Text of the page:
Structural carbohydrates are also referred to as fiber or roughage are found in feedstuffs such as hay, pasture, soybean hulls and sugar beet pulp. Components include cellulose, fructan, hemicellulose and pectin. Bacteria in the hindgut ferment structural carbohydrates producing volatile fatty acids which are absorbed from the hindgut of the horse and used as a source of energy, especially at rest. Crude fiber listed in Table 1 and is a measure of the quantity of cellulose, and other structural carbohydrates. All of the fibrous feedstuffs have higher crude fiber then the grains listed. Structural carbohydrates provide the bulk necessary for proper peristaltic action in the horse’s intestinal tract.

Feeding horses depends to a large extent on the relative proportions of the energy sources provided to the horse and the feedstuffs used. Energy required per day is influenced by body condition; physiological status (age, breed, production); duration and repetition of work; environment, metabolic efficiency and presence of any nutritionally related disease. 

Table 1. Nutrient Composition in Common Feed Ingredients Fed to Horses


DE, Mcal/lb

Starch, %

NSC, %

Fat, %

Crude Fiber, %



















Wheat Middlings    






Beet Pulp






Soybean hulls      






Grass Hay






Grass Pasture 






Legume Hay






Mostly Grass Hay






Mostly Legume Hay






Values from Equi-Analytical




Calcium and Phosphorus – Two Important Macro Minerals for the Horse

Calcium (Ca) and phosphorus (P) comprise around 70% of the mineral content of a horse’s body. The majority of Ca is found in teeth and bones. Calcium’s major role is to provide bone strength but it is also necessary for blood coagulation, temperature regulation, enzyme activity regulation, neuromuscular functions as well as energy generation. Phosphorus works with Ca to give strength to bone. It also has a role in energy metabolism, cell membranes, and buffering fluctuations in pH.

As show in Figure 1, Ca is typically 6 times higher than P in legume pasture or hay. Grass hay usually have more Ca than P, while cereal grains are inherently low in Ca and high in P. Calcium supplements include Ca carbonate (limestone) and dicalcium phosphate. Phosphorus is present in most hays and high in cereal grains (figure 1). Dicalcium phosphate is a common Ca and P supplement. Calcium and phosphorus must be provided in the horses’ diet in the correct quantities and ratio to one another. Requirements for Ca ranges from 0.3 to 0.8% and P ranges from 0.2% to 0.5% of the total diet. The upper safe levels are 2% of the diet for Ca, and 1% of the diet for P. It is important that the dietary Ca: P ratio be maintained within the range of 1:1 to 3:1 for growing horses and between 1:1 and 6:1 for mature horses.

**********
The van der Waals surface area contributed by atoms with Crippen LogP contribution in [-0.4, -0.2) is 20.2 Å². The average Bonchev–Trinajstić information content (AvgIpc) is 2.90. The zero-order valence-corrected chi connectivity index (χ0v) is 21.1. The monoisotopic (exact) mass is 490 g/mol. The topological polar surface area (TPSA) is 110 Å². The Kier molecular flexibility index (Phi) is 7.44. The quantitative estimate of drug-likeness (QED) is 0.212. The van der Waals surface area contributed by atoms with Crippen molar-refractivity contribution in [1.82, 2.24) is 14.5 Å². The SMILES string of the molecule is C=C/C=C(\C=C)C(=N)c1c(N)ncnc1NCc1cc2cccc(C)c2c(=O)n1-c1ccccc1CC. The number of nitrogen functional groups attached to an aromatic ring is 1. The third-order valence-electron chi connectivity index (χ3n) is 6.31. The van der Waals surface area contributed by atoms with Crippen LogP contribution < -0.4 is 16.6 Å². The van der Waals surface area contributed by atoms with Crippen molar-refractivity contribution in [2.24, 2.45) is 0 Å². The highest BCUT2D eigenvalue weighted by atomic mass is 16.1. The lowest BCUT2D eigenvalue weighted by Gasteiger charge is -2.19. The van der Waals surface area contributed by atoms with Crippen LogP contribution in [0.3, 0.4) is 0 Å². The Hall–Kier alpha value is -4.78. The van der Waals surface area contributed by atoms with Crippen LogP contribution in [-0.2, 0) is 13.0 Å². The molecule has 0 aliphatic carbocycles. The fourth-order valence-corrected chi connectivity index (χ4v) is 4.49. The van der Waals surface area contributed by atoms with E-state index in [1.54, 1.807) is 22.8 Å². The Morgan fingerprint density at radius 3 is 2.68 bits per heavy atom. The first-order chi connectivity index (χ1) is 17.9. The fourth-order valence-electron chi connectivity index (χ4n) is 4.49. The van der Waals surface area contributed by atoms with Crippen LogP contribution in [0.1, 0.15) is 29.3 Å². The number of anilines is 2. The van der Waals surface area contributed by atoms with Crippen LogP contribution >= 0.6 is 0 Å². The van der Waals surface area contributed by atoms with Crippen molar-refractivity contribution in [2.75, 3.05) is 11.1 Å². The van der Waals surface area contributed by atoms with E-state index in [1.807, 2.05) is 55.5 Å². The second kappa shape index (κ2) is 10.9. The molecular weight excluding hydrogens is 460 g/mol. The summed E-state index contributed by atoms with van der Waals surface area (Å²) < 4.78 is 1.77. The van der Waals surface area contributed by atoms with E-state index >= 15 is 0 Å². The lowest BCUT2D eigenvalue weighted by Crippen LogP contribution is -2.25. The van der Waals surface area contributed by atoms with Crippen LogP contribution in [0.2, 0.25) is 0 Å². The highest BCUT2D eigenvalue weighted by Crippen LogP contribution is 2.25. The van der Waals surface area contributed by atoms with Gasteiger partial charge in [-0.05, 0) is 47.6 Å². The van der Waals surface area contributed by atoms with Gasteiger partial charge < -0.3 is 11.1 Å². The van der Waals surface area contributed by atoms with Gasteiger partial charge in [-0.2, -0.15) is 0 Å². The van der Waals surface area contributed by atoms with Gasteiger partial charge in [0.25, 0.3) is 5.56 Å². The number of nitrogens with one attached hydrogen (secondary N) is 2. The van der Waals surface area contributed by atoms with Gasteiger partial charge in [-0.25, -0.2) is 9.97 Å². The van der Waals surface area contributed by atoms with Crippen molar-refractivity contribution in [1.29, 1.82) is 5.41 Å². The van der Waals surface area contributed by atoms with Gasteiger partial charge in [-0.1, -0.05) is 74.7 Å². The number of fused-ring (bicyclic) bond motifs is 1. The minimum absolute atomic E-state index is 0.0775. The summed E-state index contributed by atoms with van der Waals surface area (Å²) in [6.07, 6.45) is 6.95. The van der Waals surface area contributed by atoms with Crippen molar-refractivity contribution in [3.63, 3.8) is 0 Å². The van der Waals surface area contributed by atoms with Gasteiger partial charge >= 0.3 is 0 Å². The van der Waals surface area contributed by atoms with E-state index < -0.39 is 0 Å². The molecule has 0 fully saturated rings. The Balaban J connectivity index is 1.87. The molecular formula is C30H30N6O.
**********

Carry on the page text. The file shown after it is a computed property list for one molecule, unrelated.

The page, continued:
When there is a dietary Ca or P deficiency, the skeleton may mobilize Ca and P to maintain plasma concentrations and non-skeletal functions. Either a deficiency or excess of Ca or P can result in skeletal diseases. Over-supplementation with Ca rich supplements is the most common cause of Ca excess. The ratio of Ca:P can be less than 1:1 when insufficient Ca is fed, when excess P is fed, or when more P than Ca is fed. If excess dietary P is fed, it may bind Ca and prevent its absorption that may result in a Ca deficiency. The following situations can result in a less than 1:1 ratio.

  1. If a diet containing a high proportion of unfortified cereal grains is fed, there may be more P than Ca. Commercial grain products always balances the Ca and P in the product.
  2. A diet consisting of a high percentage of wheat bran. Bran contains a high concentration of P and diets with a high percentage of bran commonly have a Ca: P ratio that is less than 1:1.
  3. A diet that contains an excess of a P containing mineral supplement.
  4. A diet based on a pasture which has a low Ca and normal to high P concentration.
  5. Horses grazing pastures in a region with P deficient soils or are fed hay from a region with P deficient soils can result in a dietary P deficiency.
Calcium and phosphorus in selected feedstuffs for horses

Figure 1. Calcium and Phosphorus (%) in Selected Feedstuffs

Calcium and P are two very important macro minerals required by horses. The ratio of Ca:P is as important as the total amount fed. Generally, if one feeds a commercial grain with either a grass or legume hay the Ca:P ratio should be met. The ratio is less than 1:1 with overfeeding Ca or P supplements, feeding excess bran or the soil has excess P resulting in forages with excess P.  Always look at the total ration when assessing if the nutrient requirements are being met for a horse.

Electrolytes and the Exercising Horse